AIS (Automatic Identification System) was introduced by the UN's International Maritime Organisation (IMO) to increase the safety of ships and the environment, and to improve traffic monitoring and Vessel Traffic Services.
The Norwegian Coastal Administration established AIS Norway in 2005, which today consists of approximately 70 base stations that receive information about all ships over 300 gross tons.
AIS Norway registers three types of information:
- Dynamic (position, course, speed)
- Static (identity, vessel type, dimensions)
- Details on the sailing (destination, estimated time of arrival, cargo, draught)
AIS range is limited by VHF range, which is determined primarily by the height of the antenna. AIS Norway covers, with some exceptions, the area from the Norwegian baseline to 40-60 nautical miles from the coast.
AIS is an important tool in the national emergency preparedness against marine accidents and acute pollution.
The Norwegian Coastal Administration administers AIS Norway and is responsible for distributing AIS data to other governmental agencies. The Joint Rescue Coordination Centres, the Coast Guard and the police are some of the users of AIS data.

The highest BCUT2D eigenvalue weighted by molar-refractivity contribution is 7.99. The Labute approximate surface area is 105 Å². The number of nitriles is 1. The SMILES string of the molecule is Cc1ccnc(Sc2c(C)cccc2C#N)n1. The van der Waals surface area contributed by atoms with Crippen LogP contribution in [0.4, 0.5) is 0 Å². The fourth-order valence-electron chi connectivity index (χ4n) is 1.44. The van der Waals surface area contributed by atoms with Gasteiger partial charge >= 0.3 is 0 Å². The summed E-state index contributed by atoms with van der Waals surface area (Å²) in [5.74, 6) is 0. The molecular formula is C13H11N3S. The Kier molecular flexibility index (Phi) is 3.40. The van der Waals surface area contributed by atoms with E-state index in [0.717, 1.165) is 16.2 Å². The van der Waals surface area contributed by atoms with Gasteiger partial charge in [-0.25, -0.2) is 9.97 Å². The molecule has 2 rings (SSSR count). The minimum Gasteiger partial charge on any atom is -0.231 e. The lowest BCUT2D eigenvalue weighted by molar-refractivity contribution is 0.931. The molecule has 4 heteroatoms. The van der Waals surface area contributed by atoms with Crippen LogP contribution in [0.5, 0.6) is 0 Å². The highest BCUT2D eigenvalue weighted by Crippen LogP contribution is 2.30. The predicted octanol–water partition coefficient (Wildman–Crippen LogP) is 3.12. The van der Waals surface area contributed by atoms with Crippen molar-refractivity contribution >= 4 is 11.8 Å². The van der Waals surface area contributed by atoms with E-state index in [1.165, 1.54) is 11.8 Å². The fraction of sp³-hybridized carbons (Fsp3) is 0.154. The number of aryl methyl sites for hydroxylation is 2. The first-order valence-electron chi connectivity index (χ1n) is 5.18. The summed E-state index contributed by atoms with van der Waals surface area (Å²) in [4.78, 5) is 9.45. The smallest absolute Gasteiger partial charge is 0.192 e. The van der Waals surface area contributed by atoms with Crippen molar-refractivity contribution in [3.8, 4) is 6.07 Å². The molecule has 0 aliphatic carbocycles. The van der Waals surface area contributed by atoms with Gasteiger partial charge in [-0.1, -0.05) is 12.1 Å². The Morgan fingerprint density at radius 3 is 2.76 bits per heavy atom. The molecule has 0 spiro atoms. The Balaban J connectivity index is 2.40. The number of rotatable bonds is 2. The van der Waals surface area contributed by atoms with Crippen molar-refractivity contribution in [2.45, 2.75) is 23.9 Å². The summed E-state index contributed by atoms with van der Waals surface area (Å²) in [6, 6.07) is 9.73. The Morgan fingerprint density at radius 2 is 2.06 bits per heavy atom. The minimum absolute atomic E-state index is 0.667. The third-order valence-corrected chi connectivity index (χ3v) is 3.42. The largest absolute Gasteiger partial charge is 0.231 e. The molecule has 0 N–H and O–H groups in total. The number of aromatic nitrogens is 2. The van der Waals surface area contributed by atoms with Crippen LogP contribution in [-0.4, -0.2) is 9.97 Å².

AIS data received by AIS Norway is stored over several years, making it a valuable tool for mapping transport patterns and trends for transport planning and maritime analysis.
Chart providers offer digital sailing routes to Norwegian ports
Mariners, who subscribe to electronic charts from PRIMAR, now also get access to the Norwegian Coastal Administration's digital reference routes for navigation in PRIMAR’s chart service.
Safer Shipping in the Arctic
ArcticInfo is a website that provides information about the conditions in Arctic waters, and decision support to support safer voyages. By increasing maritime safety in the High North, we reduce the risk of unwanted incidents and accidents.
New AI monitoring tool introduced in the VTS service
The Norwegian Coastal Administration will soon introduce a new digital decision support tool based on Artificial Intelligence (AI) algorithms that provides more automated monitoring of ship traffic. The tool gives VTS centres a better basis for earlier detection of unwanted and critical traffic situations.
Seeking new technology to secure GNSS signals
Would you like to help develop new support tools for the pilot service? Then you should join the dialogue conference on 28 September.
Norway contributes to shaping the future of shipping
The globally leading nations on autonomous maritime operations came together today for the very first time. They have now launched a cooperation to exchange knowledge and work towards common guidelines for future development. Norway takes part.
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